I don’t know about you, but I am so incredibly ready for spring. Winter in Boston was brutal with 38 inches of snow in January alone. The snow has finally (mostly) melted and they’re talking about temps in the 50s this weekend. I’d like to say that I’ll be out enjoying the weather, but I’m not particularly mobile with my post-surgery knee. I am bound and determined to make it outside for a least a little bit, even if it’s just to the back porch.
If you ask me, the only upside to all the snow was working from home and having Joseph make me panini for lunch. My office doesn’t have a whole lot of lunch options nearby, and besides, I’m generally happier saving my money to go out for a nice dinner rather than buy a mediocre sandwich because I didn’t bring anything for lunch.
But of course on the other hand, planning ahead to bring your lunch can be such a hassle and sometimes I’m scrambling at the last minute to figure out what I can take so I’m not starving all day. There’s just two of us, so we try to portion food out the food we make for dinner to have leftovers for lunch the next day. But sometimes we make stuff that really doesn’t work well as leftovers and when my alarm goes off, I suddenly remember I have nothing to take to lunch.
While I think my father would be perfectly content eating PB&J for 70% of his meals for the rest of his life, I’m kind of picky when it comes to sandwiches. I just get really bored with simple deli meat sandwiches and sandwich bread. Actually, I kind of hate most sandwich breads — I just hate the spongy consistency — which is why we often make our own bread in the bread machine. But oh how I love panini! Perfectly grilled bread with some cheese and delicious fillings? Yes, please! In fact, I love panini so much that Joseph got me a panini maker a couple of years ago and now we can make them all the time! I need to just get another one for the office so I don’t have to rely on a snow day to have one on a weekday….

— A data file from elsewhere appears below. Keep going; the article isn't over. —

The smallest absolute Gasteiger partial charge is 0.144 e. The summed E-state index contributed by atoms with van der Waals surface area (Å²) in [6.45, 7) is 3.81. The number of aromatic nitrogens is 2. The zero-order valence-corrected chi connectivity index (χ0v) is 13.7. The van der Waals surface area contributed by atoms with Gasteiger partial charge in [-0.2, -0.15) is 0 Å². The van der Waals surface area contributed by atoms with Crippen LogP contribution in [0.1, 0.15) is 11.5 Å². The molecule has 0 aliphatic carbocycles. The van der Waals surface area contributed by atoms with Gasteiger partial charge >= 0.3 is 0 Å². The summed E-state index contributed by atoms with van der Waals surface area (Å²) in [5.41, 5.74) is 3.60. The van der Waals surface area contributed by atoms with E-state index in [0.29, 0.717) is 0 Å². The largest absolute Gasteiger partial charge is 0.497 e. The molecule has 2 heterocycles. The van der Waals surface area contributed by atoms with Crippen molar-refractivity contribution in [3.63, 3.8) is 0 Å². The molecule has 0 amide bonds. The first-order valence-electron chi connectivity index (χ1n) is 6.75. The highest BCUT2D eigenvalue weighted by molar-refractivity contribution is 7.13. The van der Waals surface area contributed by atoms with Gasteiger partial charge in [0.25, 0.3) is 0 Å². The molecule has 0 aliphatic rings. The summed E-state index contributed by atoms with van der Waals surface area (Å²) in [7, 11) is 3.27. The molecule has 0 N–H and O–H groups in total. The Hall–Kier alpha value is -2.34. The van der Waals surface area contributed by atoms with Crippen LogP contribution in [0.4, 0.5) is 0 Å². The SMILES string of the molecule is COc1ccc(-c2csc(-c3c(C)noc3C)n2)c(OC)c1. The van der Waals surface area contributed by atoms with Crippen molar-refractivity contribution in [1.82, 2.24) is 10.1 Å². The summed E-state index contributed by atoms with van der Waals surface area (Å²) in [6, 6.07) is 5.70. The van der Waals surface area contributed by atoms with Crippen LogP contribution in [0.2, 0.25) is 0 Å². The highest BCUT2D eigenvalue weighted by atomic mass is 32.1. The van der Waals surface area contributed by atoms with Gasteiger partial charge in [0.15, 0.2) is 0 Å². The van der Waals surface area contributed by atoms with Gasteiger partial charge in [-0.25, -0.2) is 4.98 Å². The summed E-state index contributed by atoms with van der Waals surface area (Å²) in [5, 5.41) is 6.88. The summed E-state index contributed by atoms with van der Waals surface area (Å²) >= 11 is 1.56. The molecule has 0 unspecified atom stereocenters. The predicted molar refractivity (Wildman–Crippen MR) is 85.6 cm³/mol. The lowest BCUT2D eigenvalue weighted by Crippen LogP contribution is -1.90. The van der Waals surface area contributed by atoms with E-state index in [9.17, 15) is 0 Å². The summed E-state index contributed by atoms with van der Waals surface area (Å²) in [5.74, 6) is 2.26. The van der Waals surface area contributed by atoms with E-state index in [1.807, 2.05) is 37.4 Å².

Prosciutto, Mozzarella, Tomato, and Basil Panini
Of course you don’t need a panini maker to make a panini (or technically, the singular is panino)! Just grill it in a skillet and flip it, or use something like a Foreman grill.
The amounts here are approximate. The beauty of panini is that they’re so versatile and you can throw whatever you want (to a degree) in there. Special ingredients such as the truffle salt and the garlic oil are completely option, you can use the regular salt and regular olive oil.
4 slices bread
1/4 lb proscuitto
1/2 tomato, sliced
4 oz fresh mozzarella, sliced
1 cup fresh spinach
garlic infused olive oil*
truffle salt, to taste**
pepper, to taste
*or regular olive oil or extra virgin olive oil
** or kosher salt
Layer half the prosciutto, tomato slices, mozzarella, and spinach on a piece of bread. Drizzle with garlic olive oil and balsamic vinegar and sprinkle with salt and pepper. Top with another piece of bread. Lightly brush garlic olive oil on the exposed bread. Repeat with the other sandwich.
Place in panini press (or skillet, grill, etc.) and cook until heated through, about 4 minutes. If using a skillet, flip halfway through to cook both sides.